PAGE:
I don’t know when my interest in music slipped away, but at some point I sold my Fender Telecaster to my friend Dennis and slid the Yamaha in its case under the bed. The expensive classical guitar I bought in Iowa City, my long-necked banjo, and the guitar I bought in Mainz, Germany are around. I’d have to look to find them.

If I had the talent, I would have become a professional musician. While I played a lot during the first twenty years, when I engaged in a career in transportation the music slowly died especially after we moved to Big Grove Township.

I started out strong, though. In high school I studied with the late Joe Crossen and practiced constantly. I joined the high school chorus and followed my neighborhood friend Denny Gallagher who went on to make music a career. There were many encouragements and a few opportunities to play.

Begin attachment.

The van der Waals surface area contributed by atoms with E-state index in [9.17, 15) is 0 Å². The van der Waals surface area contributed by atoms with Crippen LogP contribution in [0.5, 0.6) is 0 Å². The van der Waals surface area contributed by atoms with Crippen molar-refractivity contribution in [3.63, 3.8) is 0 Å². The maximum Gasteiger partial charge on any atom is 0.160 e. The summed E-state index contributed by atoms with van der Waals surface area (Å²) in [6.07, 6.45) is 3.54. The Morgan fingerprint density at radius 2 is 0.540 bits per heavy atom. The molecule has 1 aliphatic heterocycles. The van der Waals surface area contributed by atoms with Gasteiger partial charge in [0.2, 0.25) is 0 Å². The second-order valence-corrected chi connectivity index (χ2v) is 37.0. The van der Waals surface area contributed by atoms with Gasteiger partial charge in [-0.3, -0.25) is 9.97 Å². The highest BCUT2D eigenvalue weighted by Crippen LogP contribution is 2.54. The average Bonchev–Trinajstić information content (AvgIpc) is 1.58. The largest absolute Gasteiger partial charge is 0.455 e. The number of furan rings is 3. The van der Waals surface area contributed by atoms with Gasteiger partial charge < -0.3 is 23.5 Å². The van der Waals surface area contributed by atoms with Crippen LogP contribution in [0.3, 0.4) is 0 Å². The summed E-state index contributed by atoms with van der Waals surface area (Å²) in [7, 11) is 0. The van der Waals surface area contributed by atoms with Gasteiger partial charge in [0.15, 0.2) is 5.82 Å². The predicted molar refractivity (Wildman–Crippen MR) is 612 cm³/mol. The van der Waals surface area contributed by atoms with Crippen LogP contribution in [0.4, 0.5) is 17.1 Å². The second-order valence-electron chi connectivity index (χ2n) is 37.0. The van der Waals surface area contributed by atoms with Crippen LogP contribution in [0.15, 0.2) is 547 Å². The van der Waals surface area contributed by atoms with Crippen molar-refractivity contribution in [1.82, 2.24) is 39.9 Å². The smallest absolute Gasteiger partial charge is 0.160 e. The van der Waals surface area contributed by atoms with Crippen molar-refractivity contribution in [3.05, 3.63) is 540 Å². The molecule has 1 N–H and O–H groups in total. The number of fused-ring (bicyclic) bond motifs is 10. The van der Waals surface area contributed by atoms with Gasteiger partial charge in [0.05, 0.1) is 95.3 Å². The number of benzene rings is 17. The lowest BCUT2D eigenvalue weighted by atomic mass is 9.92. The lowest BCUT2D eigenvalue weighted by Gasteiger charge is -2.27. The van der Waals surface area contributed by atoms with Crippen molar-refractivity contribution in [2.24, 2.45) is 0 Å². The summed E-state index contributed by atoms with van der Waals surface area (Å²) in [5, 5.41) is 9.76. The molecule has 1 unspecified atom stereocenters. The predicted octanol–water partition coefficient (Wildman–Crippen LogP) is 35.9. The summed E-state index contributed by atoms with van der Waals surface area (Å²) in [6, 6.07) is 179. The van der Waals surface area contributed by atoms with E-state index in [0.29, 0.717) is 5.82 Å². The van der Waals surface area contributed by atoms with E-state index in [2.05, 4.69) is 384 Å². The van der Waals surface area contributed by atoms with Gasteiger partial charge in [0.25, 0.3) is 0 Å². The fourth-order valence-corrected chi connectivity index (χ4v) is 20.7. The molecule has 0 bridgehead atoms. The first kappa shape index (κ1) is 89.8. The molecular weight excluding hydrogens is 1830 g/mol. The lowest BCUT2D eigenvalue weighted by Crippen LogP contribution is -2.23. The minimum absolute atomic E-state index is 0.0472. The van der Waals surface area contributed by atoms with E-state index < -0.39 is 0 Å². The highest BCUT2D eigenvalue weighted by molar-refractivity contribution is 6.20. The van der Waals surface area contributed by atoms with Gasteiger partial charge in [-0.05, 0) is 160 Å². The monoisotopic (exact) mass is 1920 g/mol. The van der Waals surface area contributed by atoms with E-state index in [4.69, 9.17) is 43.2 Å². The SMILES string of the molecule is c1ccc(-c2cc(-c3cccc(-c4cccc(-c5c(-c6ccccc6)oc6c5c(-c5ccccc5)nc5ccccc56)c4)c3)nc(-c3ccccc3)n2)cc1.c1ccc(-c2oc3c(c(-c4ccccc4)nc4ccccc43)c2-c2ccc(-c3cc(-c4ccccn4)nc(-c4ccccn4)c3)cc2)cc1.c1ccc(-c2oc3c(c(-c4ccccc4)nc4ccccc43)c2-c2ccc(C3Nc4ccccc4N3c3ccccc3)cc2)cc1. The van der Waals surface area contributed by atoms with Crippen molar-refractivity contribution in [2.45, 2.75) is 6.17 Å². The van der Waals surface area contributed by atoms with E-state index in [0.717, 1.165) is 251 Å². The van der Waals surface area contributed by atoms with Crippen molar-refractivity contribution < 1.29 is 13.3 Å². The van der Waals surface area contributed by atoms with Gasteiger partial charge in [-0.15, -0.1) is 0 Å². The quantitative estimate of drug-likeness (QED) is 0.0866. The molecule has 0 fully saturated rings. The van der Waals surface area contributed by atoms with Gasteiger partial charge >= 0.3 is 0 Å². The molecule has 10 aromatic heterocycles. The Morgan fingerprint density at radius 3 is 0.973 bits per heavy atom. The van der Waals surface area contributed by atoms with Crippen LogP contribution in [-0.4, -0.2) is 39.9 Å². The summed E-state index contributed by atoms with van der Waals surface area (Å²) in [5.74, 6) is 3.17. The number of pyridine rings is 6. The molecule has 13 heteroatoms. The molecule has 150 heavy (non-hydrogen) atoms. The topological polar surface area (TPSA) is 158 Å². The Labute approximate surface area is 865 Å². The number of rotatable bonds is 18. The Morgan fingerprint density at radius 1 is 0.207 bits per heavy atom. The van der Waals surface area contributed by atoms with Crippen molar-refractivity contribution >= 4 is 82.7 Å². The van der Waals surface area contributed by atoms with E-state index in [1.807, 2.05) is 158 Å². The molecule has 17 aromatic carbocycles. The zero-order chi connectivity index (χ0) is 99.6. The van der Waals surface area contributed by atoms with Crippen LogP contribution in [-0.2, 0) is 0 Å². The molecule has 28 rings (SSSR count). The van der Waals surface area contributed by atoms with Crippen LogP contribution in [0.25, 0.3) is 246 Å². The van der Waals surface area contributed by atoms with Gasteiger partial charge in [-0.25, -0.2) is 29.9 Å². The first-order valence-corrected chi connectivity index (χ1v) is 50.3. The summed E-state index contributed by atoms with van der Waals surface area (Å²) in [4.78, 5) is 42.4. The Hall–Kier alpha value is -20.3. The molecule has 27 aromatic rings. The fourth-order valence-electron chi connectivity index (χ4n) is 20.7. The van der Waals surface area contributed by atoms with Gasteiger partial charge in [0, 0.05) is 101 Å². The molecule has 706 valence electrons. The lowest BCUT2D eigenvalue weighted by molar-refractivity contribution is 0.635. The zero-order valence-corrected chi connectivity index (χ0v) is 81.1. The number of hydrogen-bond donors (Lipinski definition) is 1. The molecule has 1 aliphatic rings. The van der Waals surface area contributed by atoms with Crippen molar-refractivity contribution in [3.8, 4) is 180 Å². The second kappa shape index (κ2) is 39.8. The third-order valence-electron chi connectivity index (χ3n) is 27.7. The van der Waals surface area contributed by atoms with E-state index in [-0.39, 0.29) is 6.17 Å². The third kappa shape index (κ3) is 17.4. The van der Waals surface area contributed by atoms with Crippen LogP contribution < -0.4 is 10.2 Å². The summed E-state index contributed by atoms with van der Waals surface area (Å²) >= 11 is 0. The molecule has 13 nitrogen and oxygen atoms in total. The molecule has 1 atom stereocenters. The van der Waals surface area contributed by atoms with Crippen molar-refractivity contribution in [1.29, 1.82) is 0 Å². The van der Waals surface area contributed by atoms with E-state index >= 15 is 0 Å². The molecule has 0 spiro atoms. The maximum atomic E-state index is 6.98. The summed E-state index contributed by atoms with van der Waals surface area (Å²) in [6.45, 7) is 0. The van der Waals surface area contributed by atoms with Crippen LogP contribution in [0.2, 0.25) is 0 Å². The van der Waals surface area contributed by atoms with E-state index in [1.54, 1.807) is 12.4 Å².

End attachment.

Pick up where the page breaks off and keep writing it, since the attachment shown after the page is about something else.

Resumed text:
When Father died, Mother settled with the elevator company, producing a small cash windfall for me. I bought a used Volkswagen micro bus, an electric guitar, two amplifiers, and a public address system. Some high school classmates and I formed a band and did a few gigs. We mostly practiced in one of our parents’ homes. By college graduation, I was ready to move on from the band.

I found some of our band playlists. Among the songs I remember playing were covers of Bertha by the Grateful Dead, Six Days on the Road, Let it Rain, Can’t Buy Me Love, Kansas City, All Along the Watchtower, Blue Suede Shoes, Thrill is Gone, and Don’t be Cruel.

When I made a Grand Tour of Europe I met some musicians who had arrived to perform in London. They encouraged me to buy a guitar and play with them. I did buy a guitar but left London after a week or so. We made the rounds of some agents, but nothing came of the joint endeavor. To have stayed with them would have voided my plans to see the artwork of European cities as I had planned.

I played the guitar all around the continent. It was suitable entertainment in the common rooms of youth hostels where I stayed. I met someone from Germany on the Mediterranean coast and we hit it off both in the types of music we knew and in improvisational style. Moments like those couple of performances made it worth toting the guitar around, wrapped in my blue denim jacket.